Here the reader should ask himself/herself questions like: Is the poem connected to any allusions or to other literary or historical events? If that is the case, how do these connections add to the meaning of the poem and how are they appropriate? For example, If the reader knows that ‘Your Pain’ is a poem connected to the history of Mozambique he/she can easily connect the content of the poem and the appropriate historical event (but the poem should be analysed as a literary work).
Another question is: What do you know about the poet? This question is also important because it helps the reader to know the history and life of the poet, hence is able to connect the poem with the life and the content of the poem. For example, the reader of ‘Your Pain’ comes to understand that the writer of the poem was a freedom activist.

(4)   Study the form of the poem.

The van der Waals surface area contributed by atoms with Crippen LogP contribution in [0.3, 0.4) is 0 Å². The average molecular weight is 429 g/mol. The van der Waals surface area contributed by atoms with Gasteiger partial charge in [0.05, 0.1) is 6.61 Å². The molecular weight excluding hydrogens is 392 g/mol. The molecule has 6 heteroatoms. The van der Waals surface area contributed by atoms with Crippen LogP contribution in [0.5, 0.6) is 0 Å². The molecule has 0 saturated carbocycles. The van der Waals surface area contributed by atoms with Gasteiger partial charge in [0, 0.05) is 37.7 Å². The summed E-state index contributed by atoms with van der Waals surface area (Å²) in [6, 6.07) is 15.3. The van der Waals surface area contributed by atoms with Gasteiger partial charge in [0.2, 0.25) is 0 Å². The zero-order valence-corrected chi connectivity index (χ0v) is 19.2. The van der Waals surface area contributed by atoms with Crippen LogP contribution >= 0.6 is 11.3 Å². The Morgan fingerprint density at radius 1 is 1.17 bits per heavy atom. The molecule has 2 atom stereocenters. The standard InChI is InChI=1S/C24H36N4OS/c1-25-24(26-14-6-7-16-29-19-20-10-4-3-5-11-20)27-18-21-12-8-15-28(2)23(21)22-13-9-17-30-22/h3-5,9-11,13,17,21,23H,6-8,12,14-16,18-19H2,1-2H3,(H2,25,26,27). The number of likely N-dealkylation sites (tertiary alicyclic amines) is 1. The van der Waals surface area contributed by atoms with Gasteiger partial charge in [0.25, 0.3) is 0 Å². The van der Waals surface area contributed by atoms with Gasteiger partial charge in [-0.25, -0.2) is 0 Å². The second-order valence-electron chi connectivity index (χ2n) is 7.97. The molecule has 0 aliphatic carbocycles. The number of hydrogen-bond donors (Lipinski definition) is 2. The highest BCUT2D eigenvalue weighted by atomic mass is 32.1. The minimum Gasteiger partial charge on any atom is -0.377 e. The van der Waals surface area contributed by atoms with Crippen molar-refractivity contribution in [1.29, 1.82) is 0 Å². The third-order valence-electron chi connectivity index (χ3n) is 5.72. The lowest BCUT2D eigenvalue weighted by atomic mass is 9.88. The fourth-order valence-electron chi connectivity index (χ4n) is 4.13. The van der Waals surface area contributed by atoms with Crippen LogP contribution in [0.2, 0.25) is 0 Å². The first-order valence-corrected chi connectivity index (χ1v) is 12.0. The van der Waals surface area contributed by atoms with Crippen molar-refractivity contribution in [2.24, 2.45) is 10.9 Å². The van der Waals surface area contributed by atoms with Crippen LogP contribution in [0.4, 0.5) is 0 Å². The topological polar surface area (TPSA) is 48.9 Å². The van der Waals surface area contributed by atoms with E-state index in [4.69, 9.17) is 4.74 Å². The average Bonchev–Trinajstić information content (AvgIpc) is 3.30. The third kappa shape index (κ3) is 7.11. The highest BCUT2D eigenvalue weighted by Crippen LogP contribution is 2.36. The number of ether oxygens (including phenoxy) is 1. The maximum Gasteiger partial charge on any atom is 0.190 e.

Here the reader should consider the sound and rhythm of the poem.

He/she should find out if the poem has been composed in metrical patterns (meter); if the poem has rhymes; if the poem has alliteration, assonance, and onomatopoeia; and how these aspects affect the meaning of the poem.

Division of the poem: How the poem is divided. Are there any stanzas, rhymes, and how many verses per stanza?

Organisation of the ideas in the poem: The reader should also consider this aspect. It helps him to know whether the ideas of the poem are organised from simple to complex; from outer to inner; from past to present; from one place to another; or from a certain point to another?